Keeping up with the cloud
What does cloud technology have to do with investing?
Chances are if you’re reading this, either on your computer or on your mobile device, you’re already familiar with cloud computing. If you’ve heard of it but the concept remains a bit nebulous, the cloud refers to computing and data services that enable companies to store data remotely and retrieve it through the internet. For you, it means being able to work remotely and access your data, email, photos, or software anywhere you go, on any device with an internet connection. For businesses, it means increased efficiencies and cost savings in information management since they are no longer required to own their own servers to store and process data—instead of having on premise IT infrastructure, companies can lease capacity from third parties, which has opened up a vast new frontier of application and accessibility. Just as the shapes of clouds can quickly morph from a witch’s face into a tea kettle, cloud computing is constantly shape-shifting as new applications and demands emerge and innovation continues to change what is possible.
For investors, cloud computing is a big deal, and a meaningful trend worth understanding in an increasingly connected world. As the cloud gains momentum, there are several changes to business models and to the competitive landscape in general that we believe are worth watching:
The cloud’s success and the success of those who use it exist in its anywhere, anytime functionality. In terms of productivity it allows for more efficient collaboration, a more efficient workforce, and a more efficient IT infrastructure. Team members can collaborate from across the world and see their work completed in real time. Cloud technology enables field employees instant access to company files with the ability to manage processes and execute transactions without having to wait until they’re back in the office. An increasing number of employees now feel empowered to work remotely from home on their connected devices. This modern accommodation for a better work/life balance inspires many to work extra hours from the comfort of their homes. Cloud technology has also helped companies boost productivity by enabling them to outsource their IT maintenance to a specialized, better equipped, and often more secure third party on a pay as you go basis. This allows companies and employees to focus on what they do best, while the cloud company deals with the IT headaches.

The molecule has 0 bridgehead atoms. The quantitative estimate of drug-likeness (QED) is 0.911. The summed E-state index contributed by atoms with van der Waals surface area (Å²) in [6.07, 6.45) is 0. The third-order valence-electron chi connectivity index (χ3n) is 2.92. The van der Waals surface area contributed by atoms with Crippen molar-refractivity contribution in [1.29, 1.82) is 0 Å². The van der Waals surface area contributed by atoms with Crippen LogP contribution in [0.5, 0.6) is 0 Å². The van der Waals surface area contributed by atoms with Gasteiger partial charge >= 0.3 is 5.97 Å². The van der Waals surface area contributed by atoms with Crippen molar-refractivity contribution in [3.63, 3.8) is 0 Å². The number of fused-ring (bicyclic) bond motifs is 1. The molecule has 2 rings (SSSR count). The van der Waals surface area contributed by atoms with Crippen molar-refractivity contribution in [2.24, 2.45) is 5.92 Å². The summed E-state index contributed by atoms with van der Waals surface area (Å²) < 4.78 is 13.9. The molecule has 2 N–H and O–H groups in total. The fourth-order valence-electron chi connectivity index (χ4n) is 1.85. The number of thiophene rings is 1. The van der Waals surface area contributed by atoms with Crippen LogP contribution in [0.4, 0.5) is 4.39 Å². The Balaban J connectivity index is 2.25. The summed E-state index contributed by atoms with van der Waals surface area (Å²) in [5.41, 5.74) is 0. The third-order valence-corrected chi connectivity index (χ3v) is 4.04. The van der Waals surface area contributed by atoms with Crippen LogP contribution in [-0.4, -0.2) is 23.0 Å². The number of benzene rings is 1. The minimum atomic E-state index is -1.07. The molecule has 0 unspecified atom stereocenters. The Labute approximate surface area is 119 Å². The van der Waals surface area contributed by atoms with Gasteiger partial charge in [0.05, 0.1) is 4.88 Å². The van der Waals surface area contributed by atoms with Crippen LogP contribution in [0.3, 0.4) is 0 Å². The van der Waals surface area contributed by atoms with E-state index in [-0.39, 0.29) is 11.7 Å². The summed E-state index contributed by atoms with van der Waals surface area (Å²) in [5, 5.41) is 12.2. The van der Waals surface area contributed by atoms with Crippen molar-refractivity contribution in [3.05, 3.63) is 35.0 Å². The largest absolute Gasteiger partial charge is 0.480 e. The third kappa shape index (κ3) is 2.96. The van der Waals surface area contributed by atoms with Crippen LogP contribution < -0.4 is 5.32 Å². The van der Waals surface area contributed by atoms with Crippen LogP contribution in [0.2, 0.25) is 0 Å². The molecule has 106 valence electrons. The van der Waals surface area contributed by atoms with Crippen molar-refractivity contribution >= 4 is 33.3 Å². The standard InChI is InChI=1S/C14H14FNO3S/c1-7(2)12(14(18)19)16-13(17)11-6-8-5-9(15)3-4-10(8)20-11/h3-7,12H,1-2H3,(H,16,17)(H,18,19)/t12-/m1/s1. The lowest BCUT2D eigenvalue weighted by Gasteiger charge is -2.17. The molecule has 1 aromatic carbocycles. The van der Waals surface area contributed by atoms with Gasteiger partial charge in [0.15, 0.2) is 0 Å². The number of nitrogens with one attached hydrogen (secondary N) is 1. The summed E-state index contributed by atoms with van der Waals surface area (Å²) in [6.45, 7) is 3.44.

It seems very likely that cloud technology will continue to speed up the pace of innovation. Much of that relates to a tighter feedback loop, which is so much faster than it was a decade ago. Feedback loops may appear as online reviews from users on sites like Amazon or Google Apps, where people can read what other people have said about a particular app, product, or service. Because developers read these comments too, companies are able to get much quicker feedback than when they had to just rely on focus groups or help desk reports to get this kind of information.
This immediate feedback has become a powerful commodity for those choosing to implement user information to improve their goods and services. Now, instead of stopping your workflow or spending an hour calling a help desk, cloud technology enables companies to observe what you're doing—not in an invasive, Big Brother way, but in terms of how you’re actually using their products. For example, if Google sees that you're frequently attaching large files in gmail and they’re getting pushed back, they can react accordingly in a timely manner.
Big companies like Google also have a massive scale advantage due to the sheer volume of information and data they collect. This can pose a barrier to entry for smaller companies or companies late to the cloud game. In addition, because Google has some of the best and most plentiful data, they tend to attract some of the best engineers and scientists. By attracting the best people, their odds of developing cutting edge advances in computing rise.